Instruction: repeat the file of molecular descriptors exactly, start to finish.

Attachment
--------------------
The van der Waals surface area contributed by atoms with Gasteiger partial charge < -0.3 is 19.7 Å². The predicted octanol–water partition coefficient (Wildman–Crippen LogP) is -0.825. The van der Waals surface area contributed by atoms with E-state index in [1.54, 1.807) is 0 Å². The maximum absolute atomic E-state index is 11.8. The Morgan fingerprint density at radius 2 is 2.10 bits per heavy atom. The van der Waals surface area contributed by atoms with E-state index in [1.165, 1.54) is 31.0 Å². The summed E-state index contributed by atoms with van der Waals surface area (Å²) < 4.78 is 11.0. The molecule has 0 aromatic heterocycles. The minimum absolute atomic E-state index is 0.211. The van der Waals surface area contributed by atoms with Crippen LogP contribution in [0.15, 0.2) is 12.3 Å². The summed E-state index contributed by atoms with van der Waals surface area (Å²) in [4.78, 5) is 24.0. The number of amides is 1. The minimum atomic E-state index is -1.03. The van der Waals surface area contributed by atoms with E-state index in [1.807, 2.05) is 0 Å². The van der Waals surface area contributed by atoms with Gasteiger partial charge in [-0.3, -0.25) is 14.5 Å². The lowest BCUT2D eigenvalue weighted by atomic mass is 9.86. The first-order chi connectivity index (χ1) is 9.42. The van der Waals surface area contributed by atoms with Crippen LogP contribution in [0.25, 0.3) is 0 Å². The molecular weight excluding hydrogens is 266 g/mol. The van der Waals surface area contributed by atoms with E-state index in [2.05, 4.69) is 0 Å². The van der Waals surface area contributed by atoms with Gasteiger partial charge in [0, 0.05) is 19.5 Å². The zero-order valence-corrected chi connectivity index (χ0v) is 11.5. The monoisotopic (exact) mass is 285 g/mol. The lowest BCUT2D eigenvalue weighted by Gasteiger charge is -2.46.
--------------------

The van der Waals surface area contributed by atoms with Gasteiger partial charge < -0.3 is 19.7 Å². The predicted octanol–water partition coefficient (Wildman–Crippen LogP) is -0.825. The van der Waals surface area contributed by atoms with E-state index in [1.54, 1.807) is 0 Å². The maximum absolute atomic E-state index is 11.8. The Morgan fingerprint density at radius 2 is 2.10 bits per heavy atom. The van der Waals surface area contributed by atoms with E-state index in [1.165, 1.54) is 31.0 Å². The summed E-state index contributed by atoms with van der Waals surface area (Å²) < 4.78 is 11.0. The molecule has 0 aromatic heterocycles. The minimum absolute atomic E-state index is 0.211. The van der Waals surface area contributed by atoms with Crippen LogP contribution in [0.15, 0.2) is 12.3 Å². The summed E-state index contributed by atoms with van der Waals surface area (Å²) in [4.78, 5) is 24.0. The number of amides is 1. The minimum atomic E-state index is -1.03. The van der Waals surface area contributed by atoms with E-state index in [1.807, 2.05) is 0 Å². The van der Waals surface area contributed by atoms with Gasteiger partial charge in [-0.3, -0.25) is 14.5 Å². The lowest BCUT2D eigenvalue weighted by atomic mass is 9.86. The first-order chi connectivity index (χ1) is 9.42. The van der Waals surface area contributed by atoms with Crippen LogP contribution in [0.25, 0.3) is 0 Å². The molecular weight excluding hydrogens is 266 g/mol. The van der Waals surface area contributed by atoms with E-state index in [2.05, 4.69) is 0 Å². The van der Waals surface area contributed by atoms with Gasteiger partial charge in [0, 0.05) is 19.5 Å². The zero-order valence-corrected chi connectivity index (χ0v) is 11.5. The monoisotopic (exact) mass is 285 g/mol. The lowest BCUT2D eigenvalue weighted by Gasteiger charge is -2.46.